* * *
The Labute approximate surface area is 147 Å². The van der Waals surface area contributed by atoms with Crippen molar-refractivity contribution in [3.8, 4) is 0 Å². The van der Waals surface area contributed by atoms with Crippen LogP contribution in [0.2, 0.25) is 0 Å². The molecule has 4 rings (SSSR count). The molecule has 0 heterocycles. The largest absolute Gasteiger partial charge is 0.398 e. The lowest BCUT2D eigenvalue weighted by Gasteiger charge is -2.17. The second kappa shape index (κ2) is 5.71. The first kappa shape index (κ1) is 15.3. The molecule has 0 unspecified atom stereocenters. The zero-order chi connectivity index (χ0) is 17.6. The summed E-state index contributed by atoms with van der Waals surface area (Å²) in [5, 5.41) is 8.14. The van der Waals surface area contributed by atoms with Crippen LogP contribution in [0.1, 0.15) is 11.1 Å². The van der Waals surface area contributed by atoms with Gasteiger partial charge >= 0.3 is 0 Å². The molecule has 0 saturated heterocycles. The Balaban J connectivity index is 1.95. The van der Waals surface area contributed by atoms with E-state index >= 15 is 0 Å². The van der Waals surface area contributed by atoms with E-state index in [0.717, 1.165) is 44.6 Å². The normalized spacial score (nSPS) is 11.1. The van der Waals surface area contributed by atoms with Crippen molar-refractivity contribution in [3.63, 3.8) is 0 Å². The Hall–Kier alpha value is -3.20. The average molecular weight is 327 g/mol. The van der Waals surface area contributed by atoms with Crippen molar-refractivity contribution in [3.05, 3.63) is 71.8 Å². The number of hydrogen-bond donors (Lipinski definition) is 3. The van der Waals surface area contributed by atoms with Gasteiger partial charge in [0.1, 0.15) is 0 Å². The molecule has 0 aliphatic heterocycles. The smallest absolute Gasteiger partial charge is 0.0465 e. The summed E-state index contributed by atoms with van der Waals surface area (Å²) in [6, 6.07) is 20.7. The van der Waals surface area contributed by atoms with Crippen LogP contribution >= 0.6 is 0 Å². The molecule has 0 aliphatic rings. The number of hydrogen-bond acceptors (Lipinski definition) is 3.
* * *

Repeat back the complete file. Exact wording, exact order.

The Labute approximate surface area is 147 Å². The van der Waals surface area contributed by atoms with Crippen molar-refractivity contribution in [3.8, 4) is 0 Å². The van der Waals surface area contributed by atoms with Crippen LogP contribution in [0.2, 0.25) is 0 Å². The molecule has 4 rings (SSSR count). The molecule has 0 heterocycles. The largest absolute Gasteiger partial charge is 0.398 e. The lowest BCUT2D eigenvalue weighted by Gasteiger charge is -2.17. The second kappa shape index (κ2) is 5.71. The first kappa shape index (κ1) is 15.3. The molecule has 0 unspecified atom stereocenters. The zero-order chi connectivity index (χ0) is 17.6. The summed E-state index contributed by atoms with van der Waals surface area (Å²) in [5, 5.41) is 8.14. The van der Waals surface area contributed by atoms with Crippen LogP contribution in [0.1, 0.15) is 11.1 Å². The van der Waals surface area contributed by atoms with Gasteiger partial charge >= 0.3 is 0 Å². The molecule has 0 saturated heterocycles. The Balaban J connectivity index is 1.95. The van der Waals surface area contributed by atoms with E-state index >= 15 is 0 Å². The van der Waals surface area contributed by atoms with E-state index in [0.717, 1.165) is 44.6 Å². The normalized spacial score (nSPS) is 11.1. The van der Waals surface area contributed by atoms with Crippen molar-refractivity contribution in [3.63, 3.8) is 0 Å². The Hall–Kier alpha value is -3.20. The average molecular weight is 327 g/mol. The van der Waals surface area contributed by atoms with Crippen molar-refractivity contribution in [3.05, 3.63) is 71.8 Å². The number of hydrogen-bond donors (Lipinski definition) is 3. The van der Waals surface area contributed by atoms with Gasteiger partial charge in [0.1, 0.15) is 0 Å². The molecule has 0 aliphatic heterocycles. The smallest absolute Gasteiger partial charge is 0.0465 e. The summed E-state index contributed by atoms with van der Waals surface area (Å²) in [6, 6.07) is 20.7. The van der Waals surface area contributed by atoms with Crippen LogP contribution >= 0.6 is 0 Å². The molecule has 0 aliphatic rings. The number of hydrogen-bond acceptors (Lipinski definition) is 3.